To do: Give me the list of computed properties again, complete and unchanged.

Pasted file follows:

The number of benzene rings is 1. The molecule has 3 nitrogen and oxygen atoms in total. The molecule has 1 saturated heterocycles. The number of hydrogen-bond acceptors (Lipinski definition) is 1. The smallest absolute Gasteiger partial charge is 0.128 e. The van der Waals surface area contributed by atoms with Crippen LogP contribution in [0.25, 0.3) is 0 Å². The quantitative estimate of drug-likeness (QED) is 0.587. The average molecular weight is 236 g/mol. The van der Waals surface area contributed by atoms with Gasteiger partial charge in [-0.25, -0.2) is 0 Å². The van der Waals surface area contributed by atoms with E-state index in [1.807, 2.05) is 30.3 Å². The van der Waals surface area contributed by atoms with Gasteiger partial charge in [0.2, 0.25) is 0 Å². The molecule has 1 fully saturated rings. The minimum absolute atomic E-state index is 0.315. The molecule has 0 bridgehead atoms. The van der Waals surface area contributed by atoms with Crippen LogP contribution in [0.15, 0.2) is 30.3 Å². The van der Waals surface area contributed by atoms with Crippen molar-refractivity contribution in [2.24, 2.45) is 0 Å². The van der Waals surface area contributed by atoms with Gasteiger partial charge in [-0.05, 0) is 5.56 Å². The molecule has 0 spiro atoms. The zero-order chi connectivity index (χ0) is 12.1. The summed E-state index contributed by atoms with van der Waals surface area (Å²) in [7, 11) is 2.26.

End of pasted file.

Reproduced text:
The number of benzene rings is 1. The molecule has 3 nitrogen and oxygen atoms in total. The molecule has 1 saturated heterocycles. The number of hydrogen-bond acceptors (Lipinski definition) is 1. The smallest absolute Gasteiger partial charge is 0.128 e. The van der Waals surface area contributed by atoms with Crippen LogP contribution in [0.25, 0.3) is 0 Å². The quantitative estimate of drug-likeness (QED) is 0.587. The average molecular weight is 236 g/mol. The van der Waals surface area contributed by atoms with Gasteiger partial charge in [-0.25, -0.2) is 0 Å². The van der Waals surface area contributed by atoms with E-state index in [1.807, 2.05) is 30.3 Å². The van der Waals surface area contributed by atoms with Gasteiger partial charge in [0.2, 0.25) is 0 Å². The molecule has 1 fully saturated rings. The minimum absolute atomic E-state index is 0.315. The molecule has 0 bridgehead atoms. The van der Waals surface area contributed by atoms with Crippen LogP contribution in [0.15, 0.2) is 30.3 Å². The van der Waals surface area contributed by atoms with Crippen molar-refractivity contribution in [2.24, 2.45) is 0 Å². The van der Waals surface area contributed by atoms with Gasteiger partial charge in [-0.05, 0) is 5.56 Å². The molecule has 0 spiro atoms. The zero-order chi connectivity index (χ0) is 12.1. The summed E-state index contributed by atoms with van der Waals surface area (Å²) in [7, 11) is 2.26.